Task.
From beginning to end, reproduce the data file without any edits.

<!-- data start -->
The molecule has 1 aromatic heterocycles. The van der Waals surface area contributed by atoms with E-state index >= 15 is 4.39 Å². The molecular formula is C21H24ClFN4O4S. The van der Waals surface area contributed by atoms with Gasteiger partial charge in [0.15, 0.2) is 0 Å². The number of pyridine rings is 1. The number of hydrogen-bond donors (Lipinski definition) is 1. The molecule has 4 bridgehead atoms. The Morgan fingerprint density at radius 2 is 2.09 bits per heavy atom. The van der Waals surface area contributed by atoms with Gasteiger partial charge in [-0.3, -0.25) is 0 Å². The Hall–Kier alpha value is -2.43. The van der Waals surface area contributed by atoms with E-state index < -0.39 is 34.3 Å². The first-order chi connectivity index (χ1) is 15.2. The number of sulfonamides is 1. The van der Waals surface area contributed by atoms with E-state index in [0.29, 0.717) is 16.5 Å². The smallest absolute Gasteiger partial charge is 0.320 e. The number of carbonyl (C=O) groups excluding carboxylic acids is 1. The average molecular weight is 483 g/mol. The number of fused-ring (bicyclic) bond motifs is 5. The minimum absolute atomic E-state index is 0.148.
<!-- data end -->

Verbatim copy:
The molecule has 1 aromatic heterocycles. The van der Waals surface area contributed by atoms with E-state index >= 15 is 4.39 Å². The molecular formula is C21H24ClFN4O4S. The van der Waals surface area contributed by atoms with Gasteiger partial charge in [0.15, 0.2) is 0 Å². The number of pyridine rings is 1. The number of hydrogen-bond donors (Lipinski definition) is 1. The molecule has 4 bridgehead atoms. The Morgan fingerprint density at radius 2 is 2.09 bits per heavy atom. The van der Waals surface area contributed by atoms with Gasteiger partial charge in [-0.3, -0.25) is 0 Å². The Hall–Kier alpha value is -2.43. The van der Waals surface area contributed by atoms with E-state index < -0.39 is 34.3 Å². The first-order chi connectivity index (χ1) is 15.2. The number of sulfonamides is 1. The van der Waals surface area contributed by atoms with E-state index in [0.29, 0.717) is 16.5 Å². The smallest absolute Gasteiger partial charge is 0.320 e. The number of carbonyl (C=O) groups excluding carboxylic acids is 1. The average molecular weight is 483 g/mol. The number of fused-ring (bicyclic) bond motifs is 5. The minimum absolute atomic E-state index is 0.148.